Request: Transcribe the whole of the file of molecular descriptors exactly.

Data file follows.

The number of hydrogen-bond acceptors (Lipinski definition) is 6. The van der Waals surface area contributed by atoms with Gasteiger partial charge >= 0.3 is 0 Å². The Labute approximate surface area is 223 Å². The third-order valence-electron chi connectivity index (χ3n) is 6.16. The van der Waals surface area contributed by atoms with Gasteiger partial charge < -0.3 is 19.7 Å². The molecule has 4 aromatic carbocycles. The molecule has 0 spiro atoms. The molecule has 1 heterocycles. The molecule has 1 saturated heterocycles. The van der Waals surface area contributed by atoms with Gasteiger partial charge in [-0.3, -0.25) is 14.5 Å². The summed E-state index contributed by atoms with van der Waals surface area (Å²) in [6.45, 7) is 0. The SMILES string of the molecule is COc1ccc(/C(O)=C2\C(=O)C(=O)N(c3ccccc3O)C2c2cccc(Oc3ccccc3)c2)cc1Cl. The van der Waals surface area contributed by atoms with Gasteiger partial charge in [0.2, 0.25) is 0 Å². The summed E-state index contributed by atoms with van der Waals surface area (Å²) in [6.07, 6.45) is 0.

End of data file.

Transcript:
The number of hydrogen-bond acceptors (Lipinski definition) is 6. The van der Waals surface area contributed by atoms with Gasteiger partial charge >= 0.3 is 0 Å². The Labute approximate surface area is 223 Å². The third-order valence-electron chi connectivity index (χ3n) is 6.16. The van der Waals surface area contributed by atoms with Gasteiger partial charge < -0.3 is 19.7 Å². The molecule has 4 aromatic carbocycles. The molecule has 0 spiro atoms. The molecule has 1 heterocycles. The molecule has 1 saturated heterocycles. The van der Waals surface area contributed by atoms with Gasteiger partial charge in [-0.3, -0.25) is 14.5 Å². The summed E-state index contributed by atoms with van der Waals surface area (Å²) in [6.45, 7) is 0. The SMILES string of the molecule is COc1ccc(/C(O)=C2\C(=O)C(=O)N(c3ccccc3O)C2c2cccc(Oc3ccccc3)c2)cc1Cl. The van der Waals surface area contributed by atoms with Gasteiger partial charge in [0.2, 0.25) is 0 Å². The summed E-state index contributed by atoms with van der Waals surface area (Å²) in [6.07, 6.45) is 0.